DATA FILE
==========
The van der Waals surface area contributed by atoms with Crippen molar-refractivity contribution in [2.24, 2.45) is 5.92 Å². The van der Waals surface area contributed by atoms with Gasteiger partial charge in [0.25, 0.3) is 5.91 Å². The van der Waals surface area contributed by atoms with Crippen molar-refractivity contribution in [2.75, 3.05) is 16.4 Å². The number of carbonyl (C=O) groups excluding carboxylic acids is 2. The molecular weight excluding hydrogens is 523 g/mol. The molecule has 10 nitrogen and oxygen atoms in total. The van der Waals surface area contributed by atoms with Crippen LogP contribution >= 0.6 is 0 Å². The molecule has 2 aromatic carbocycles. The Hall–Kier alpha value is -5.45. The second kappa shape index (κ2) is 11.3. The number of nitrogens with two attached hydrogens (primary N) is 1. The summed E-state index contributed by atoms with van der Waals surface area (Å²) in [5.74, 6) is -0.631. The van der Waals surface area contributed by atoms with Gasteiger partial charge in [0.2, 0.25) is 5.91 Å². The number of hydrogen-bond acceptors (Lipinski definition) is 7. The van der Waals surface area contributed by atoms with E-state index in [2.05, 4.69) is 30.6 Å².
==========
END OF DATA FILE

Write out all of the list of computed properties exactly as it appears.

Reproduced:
The van der Waals surface area contributed by atoms with Crippen molar-refractivity contribution in [2.24, 2.45) is 5.92 Å². The van der Waals surface area contributed by atoms with Gasteiger partial charge in [0.25, 0.3) is 5.91 Å². The van der Waals surface area contributed by atoms with Crippen molar-refractivity contribution in [2.75, 3.05) is 16.4 Å². The number of carbonyl (C=O) groups excluding carboxylic acids is 2. The molecular weight excluding hydrogens is 523 g/mol. The molecule has 10 nitrogen and oxygen atoms in total. The van der Waals surface area contributed by atoms with Crippen LogP contribution >= 0.6 is 0 Å². The molecule has 2 aromatic carbocycles. The Hall–Kier alpha value is -5.45. The second kappa shape index (κ2) is 11.3. The number of nitrogens with two attached hydrogens (primary N) is 1. The summed E-state index contributed by atoms with van der Waals surface area (Å²) in [5.74, 6) is -0.631. The van der Waals surface area contributed by atoms with Gasteiger partial charge in [0.2, 0.25) is 5.91 Å². The number of hydrogen-bond acceptors (Lipinski definition) is 7. The van der Waals surface area contributed by atoms with E-state index in [2.05, 4.69) is 30.6 Å².